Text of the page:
Tips on note taking
An essential part of learning as a student is being able to prepare notes from lectures and reading that can be used later on as study tools for reinforcing what you learned as well as providing you the roadmap for revising and exam preparation. And, by taking notes, it can help you get through that less-than-thrilling lecture from the professor with the monotone voice or assist you in completing all your reading. In the end, even if you might have mentally checked out to some degree during the lecture or your mind wandered during the reading process, you have notes that you took that hopefully more than make up for your mental lapses.
What are notes anyway? They are essentially short phrases or brief sentences that are intended to filter out the unnecessary and help focus on the "need to know," important data, facts, and information that has value toward the subject you are studying. Much of note taking comes down to the type of student you are – there’s the overachiever who writes down every word of the lecture or rewrites their textbook and then there’s the other end of the spectrum where a few words are scribbled down with no context for what it all means. Then, of course, there are those students somewhere in-between. To help all these students, we have compiled a set of tips that are easy to do and improve your note-taking ability to get more out of the learning process and, hopefully, provide you with a great set of notes to make revising a breeze!
Here are our top tips for note-taking:
- Understand the dynamics of articles and books: There is a method to the academic madness that is scholarly journals and textbooks and maybe even to how lectures are organised. Typically, each is arranged with an introduction that sets the stage for the information and then is divided up into key topic areas that support the main idea. Sound familiar? It is pretty much how you have been told to organise an essay or a dissertation. There is typically a section for methodology, findings, discussion and conclusions in which each beginning and ending paragraph provides the key points that are perfect as note-taking material. The same can be said in lectures, which usually come with a set of lecture notes (Voila! In this case, some of the work may already be done for you!)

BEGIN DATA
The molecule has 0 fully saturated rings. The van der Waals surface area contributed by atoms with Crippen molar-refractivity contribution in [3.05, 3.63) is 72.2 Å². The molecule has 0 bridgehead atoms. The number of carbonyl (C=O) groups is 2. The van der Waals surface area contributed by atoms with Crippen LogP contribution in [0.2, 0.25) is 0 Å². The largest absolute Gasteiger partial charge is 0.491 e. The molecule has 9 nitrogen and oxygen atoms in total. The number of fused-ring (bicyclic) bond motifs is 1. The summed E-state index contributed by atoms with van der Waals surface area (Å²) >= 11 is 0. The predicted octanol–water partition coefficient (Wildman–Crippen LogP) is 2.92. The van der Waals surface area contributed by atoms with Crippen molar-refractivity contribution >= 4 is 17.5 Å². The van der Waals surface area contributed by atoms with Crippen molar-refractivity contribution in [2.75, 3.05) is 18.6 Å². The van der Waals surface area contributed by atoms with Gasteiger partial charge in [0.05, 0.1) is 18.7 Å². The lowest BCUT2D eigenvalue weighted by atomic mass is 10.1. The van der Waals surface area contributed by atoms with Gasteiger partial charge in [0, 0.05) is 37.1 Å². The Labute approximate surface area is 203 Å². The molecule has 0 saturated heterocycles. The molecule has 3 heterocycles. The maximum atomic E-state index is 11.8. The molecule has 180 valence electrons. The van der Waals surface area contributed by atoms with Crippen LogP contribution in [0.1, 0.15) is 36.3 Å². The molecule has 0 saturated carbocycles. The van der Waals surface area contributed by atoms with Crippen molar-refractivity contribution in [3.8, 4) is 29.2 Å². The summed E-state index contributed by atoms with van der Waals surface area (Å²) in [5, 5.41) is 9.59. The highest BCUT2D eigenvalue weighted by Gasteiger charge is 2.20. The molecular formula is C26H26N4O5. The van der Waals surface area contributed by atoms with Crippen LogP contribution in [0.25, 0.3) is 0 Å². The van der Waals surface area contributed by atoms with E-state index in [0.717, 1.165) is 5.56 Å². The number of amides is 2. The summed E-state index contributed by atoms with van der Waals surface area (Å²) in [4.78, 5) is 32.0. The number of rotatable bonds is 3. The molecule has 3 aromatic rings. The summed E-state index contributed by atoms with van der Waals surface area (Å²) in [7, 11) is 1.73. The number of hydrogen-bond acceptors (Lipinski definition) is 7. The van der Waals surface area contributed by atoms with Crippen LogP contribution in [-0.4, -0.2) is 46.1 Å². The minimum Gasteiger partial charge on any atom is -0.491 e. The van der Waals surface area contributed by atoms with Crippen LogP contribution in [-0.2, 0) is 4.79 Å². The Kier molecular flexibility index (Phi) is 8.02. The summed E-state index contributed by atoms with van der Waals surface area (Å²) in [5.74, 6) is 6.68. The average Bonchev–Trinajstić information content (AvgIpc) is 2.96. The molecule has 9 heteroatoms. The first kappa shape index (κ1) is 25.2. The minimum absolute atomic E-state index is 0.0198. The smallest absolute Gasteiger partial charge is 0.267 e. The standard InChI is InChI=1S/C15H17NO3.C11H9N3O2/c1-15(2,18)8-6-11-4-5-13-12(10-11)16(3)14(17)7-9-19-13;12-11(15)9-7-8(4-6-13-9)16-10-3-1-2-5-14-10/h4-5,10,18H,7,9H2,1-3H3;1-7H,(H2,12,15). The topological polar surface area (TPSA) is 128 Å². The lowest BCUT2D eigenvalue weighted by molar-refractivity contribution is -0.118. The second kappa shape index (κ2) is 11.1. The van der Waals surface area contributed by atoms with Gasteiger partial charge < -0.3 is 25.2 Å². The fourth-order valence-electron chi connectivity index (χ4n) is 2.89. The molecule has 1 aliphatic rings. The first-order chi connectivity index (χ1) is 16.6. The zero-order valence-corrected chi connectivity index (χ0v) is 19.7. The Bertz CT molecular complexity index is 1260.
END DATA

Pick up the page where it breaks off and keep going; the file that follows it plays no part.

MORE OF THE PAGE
- Step away for a refresh: Don’t plan on completing all your notes in one sitting or you will miss out on vital information. Your brain is more attentive in short bursts than in one long drill session through an entire book or scholarly journal article. Stepping away after every half an hour or so provides a way to give the brain a moment to shift its focus and refresh so it can be present and fully aware when you return to your note-taking.
- Be selective: It is not necessary to rewrite the entire book or article into your notes. If you were overwhelmed the first time reading it, having to reread it again as part of your notes will not be beneficial. Remember that notes are brief ideas and phrases to ensure that your revising strategy focuses on hitting only the most critical information. Even if you feel compelled, stop yourself. Only pick out the main ideas.
- Look at the big picture: Along with what was previously said, the main ideas are what create the big picture – what was studied, what were the results, and what were the conclusions? Create bullet point notes.
- Read now, take notes later: If you are applying the speed reading tips from the following chapter, you know that you will not be taking notes while you read but will write down the ideas after you have finished. Or, if you are taking more time, you may want to make symbols in the margins like an arrow or star so that you can come back afterwards and make those your notes.
- Banish the highlighter: As with speed reading, the highlighter really must go. It does not help with note-taking because it is the driving force that compels you to take note of everything. Before you know it, the entire page or article is shocking shade of yellow or green – maybe even pink – and your notes and revising strategy are no better off for it.
- Return to "old school" handwriting: There is a lot to be said for handwriting and the ability of this physical action to resonate with the neurological action in your brain. For many students, the act of handwriting or printing helps reinforce the ideas and help with memory recall.
- Use note cards: Rather than regular size paper, which encourages you to fill it up, index cards, or note cards, are compact and idea for notes. That’s because there is only minimal room for maybe one or two ideas tops. Plus, you can shuffle them around or give them to someone to help with your revising.
- Consider technology: For those who may be further disabled in their note-taking due to their poor penmanship, a computer or tablet device can be a good alternative for note-taking. The advantages here are that they can be stored and shared.
- Employ information management software: Taking technology one step further, you can up your note-taking game with software that helps you organise your notes across a wide range of media if you have chosen to take some notes on index cards, others in word processing files, and still others handwritten. This is good if you exchange and share notes with other students to create a more comprehensive revising guide. This can help you organise and quickly locate key pieces of information much faster.
With your reading and note-taking strategies in place, it is time to return to your mental focus and what’s going on in that gray matter of yours by looking at mind mapping and memory tools that help you cram more into that ever-expanding knowledge library in your head.